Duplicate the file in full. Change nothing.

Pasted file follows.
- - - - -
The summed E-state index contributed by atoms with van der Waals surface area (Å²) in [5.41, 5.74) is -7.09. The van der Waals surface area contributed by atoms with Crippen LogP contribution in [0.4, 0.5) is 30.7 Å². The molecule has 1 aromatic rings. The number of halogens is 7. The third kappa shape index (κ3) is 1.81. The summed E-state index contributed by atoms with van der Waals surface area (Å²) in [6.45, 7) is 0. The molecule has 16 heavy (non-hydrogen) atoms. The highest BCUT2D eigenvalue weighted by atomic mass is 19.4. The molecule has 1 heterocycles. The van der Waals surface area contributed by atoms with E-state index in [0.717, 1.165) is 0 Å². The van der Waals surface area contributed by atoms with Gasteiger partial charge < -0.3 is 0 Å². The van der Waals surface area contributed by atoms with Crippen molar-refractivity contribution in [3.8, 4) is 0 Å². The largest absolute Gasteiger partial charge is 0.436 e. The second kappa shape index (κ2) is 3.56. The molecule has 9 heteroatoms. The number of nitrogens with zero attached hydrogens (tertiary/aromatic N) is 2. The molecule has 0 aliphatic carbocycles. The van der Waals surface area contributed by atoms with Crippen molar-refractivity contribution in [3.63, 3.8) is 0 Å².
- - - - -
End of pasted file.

The summed E-state index contributed by atoms with van der Waals surface area (Å²) in [5.41, 5.74) is -7.09. The van der Waals surface area contributed by atoms with Crippen LogP contribution in [0.4, 0.5) is 30.7 Å². The molecule has 1 aromatic rings. The number of halogens is 7. The third kappa shape index (κ3) is 1.81. The summed E-state index contributed by atoms with van der Waals surface area (Å²) in [6.45, 7) is 0. The molecule has 16 heavy (non-hydrogen) atoms. The highest BCUT2D eigenvalue weighted by atomic mass is 19.4. The molecule has 1 heterocycles. The van der Waals surface area contributed by atoms with E-state index in [0.717, 1.165) is 0 Å². The van der Waals surface area contributed by atoms with Gasteiger partial charge < -0.3 is 0 Å². The van der Waals surface area contributed by atoms with Crippen molar-refractivity contribution in [3.8, 4) is 0 Å². The largest absolute Gasteiger partial charge is 0.436 e. The second kappa shape index (κ2) is 3.56. The molecule has 9 heteroatoms. The number of nitrogens with zero attached hydrogens (tertiary/aromatic N) is 2. The molecule has 0 aliphatic carbocycles. The van der Waals surface area contributed by atoms with Crippen molar-refractivity contribution in [3.63, 3.8) is 0 Å².